What is your immediate reaction?
a) Ignore and let the children settle the matter between themselves.
b) Apologise to the other child and her parent and make sure your daughter sees this.
c) Insist that your daughter say sorry for her actions.
If you chose option (c), you are not alone. Many parents believe it is only right that their child says sorry for what she did wrong as this is the only way she will learn from her mistakes.
However, parents who choose option (a) strongly feel that young children should not be made to apologise. To them, getting kids to just mouth the words, without understanding what they mean or knowing how to help fix what they broke, will not solve the bigger problem.
If an apology is done on the spot by the wrongdoer, it instantly clears the air and pacifies the feelings of the person they hurt.
Indeed, as adults, we expect an apology when someone has wronged us. A sincere “I’m sorry” is one of the most effective ways to resolve a conflict, bring about forgiveness, calm the mind and smooth over any doubts that may linger.
Naturally, many of us expect children to behave the same way ― to apologise when they hurt others, whether emotionally or physically. But when do very young children begin to have a firm understanding of what saying sorry really means?
* A child aged 2 and below will find it difficult to grasp the concept of wrongdoing, so an apology will mean little to her. Enforcing the rules of play, for instance, may work better.
* A child 6 years and above will be old enough to know what’s right and wrong. Since she will have the ability to empathise with others, she will know how to say sorry and mean it.
* A child who is aged between 3 and 5 At this stage, most preschoolers are still in the “me” phase. That said, some already have the emotional maturity to understand why and when an apology is needed.
There are two schools of thought:
YES, a child should say sorry.
Parents who insist their kid apologise feel that it is a mistaken belief that young children cannot understand others’ feelings or put themselves in another person’s shoes. They say if an apology is done on the spot by the wrongdoer, it instantly clears the air and pacifies the feelings of the person they hurt.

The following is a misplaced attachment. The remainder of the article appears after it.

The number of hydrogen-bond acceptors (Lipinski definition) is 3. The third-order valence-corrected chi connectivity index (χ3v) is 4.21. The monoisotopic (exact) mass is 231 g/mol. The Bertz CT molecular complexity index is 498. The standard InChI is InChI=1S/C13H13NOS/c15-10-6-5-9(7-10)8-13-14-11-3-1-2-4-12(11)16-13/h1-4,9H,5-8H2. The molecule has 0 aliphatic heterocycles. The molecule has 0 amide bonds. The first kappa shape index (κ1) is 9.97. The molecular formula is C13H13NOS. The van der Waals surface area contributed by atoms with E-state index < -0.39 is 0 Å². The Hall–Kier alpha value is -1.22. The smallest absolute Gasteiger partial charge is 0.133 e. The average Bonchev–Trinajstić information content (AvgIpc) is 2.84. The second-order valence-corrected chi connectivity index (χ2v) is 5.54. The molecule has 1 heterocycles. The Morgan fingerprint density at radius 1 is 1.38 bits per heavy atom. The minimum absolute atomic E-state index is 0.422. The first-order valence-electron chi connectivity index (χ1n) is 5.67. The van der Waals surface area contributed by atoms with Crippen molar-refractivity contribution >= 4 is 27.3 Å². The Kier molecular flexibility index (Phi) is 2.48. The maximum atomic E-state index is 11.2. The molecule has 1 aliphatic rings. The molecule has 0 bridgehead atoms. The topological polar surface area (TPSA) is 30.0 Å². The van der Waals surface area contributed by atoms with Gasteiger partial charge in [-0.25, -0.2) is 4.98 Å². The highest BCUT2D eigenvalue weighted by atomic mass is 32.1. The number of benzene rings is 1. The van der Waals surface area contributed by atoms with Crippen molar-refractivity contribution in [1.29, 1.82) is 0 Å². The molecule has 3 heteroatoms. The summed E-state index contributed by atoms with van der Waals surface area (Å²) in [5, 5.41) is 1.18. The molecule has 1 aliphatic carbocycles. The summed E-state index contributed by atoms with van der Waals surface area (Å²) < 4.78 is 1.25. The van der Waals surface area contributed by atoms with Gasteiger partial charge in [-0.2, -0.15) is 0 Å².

Elaine Lim, a mum of 3-year-old twins, related that she saw other children hug her kids in their childcare centre when they apologised after breaking a classmate’s toy. She said, “Their teacher made them say sorry, which they did and it worked wonders for the children’s morale. No one was left feeling upset, even the child whose toy was broken.”
NO, a child should not say sorry.
Then, there are parents who feel that forcing children to apologise only causes them to become less kind and thoughtful, and worse, develop a taste for lying. They argue that toddlers and preschoolers are simply not wired with enough empathy skills as yet, so even if they say “I’m sorry”, they do not mean it.
Stay-at-home mum Ruth Tan has this to say. “So, the parent makes her daughter say sorry. She does so obediently but it is not a genuine apology. There are no real feelings involved. She’s just saying it because she’s told to do so.” Tan adds that it is only a matter of time before children learn that uttering the words “I’m sorry” easily and quickly enough will appease the adults and get them out of trouble.
Empathy may be one of the last social skills a preschooler develops, but with time and plenty of patience, it is possible to teach a young child the fine art of apology and mean it.
Perhaps you are thinking at this point ― do we then let the child get away with her bad behaviour? Absolutely not. Empathy may be one of the last social skills a preschooler develops, but with time and plenty of patience, it is possible to teach a young child the fine art of apologising and mean it. Here’s how:
1. Start early Children make all kinds of bodily sounds and some do delight in showing off their skills! You can teach them to cover their mouths when sneezing or coughing, and to say “excuse me” when they belch or fart in public. This gives them an early sense of awareness that certain behaviours aren’t socially acceptable as a prelude to teaching them about making apologies.
2. Be a role model Child psychologist and author Dr Laura Markham says a valuable lesson is to show your child that you can be an apologetic parent. If you made a mistake, admit it and say sorry. It isn’t a sign of weakness. In her book “Peaceful Parents, Happy Kids”, she explains that when a kid has a parent that never apologises, she is likely to conclude that apologies are unimportant. So, if you had chosen option (b) in the above scenario, know that it is a good way to help her understand the apology process better and how it can potentially heal an unpleasant situation.
3. Do it together The next step Dr. Markham advises is to teach your child to take responsibility for her actions. If she can’t do it alone, offer to say sorry together with your child.
4. Convey their apology through a kind gesture For very young children, it may also be easier to get them to, for example bringing a toy to replace the one your child broke, offering a hug to stop the tears, or drawing a nice picture for the injured party.
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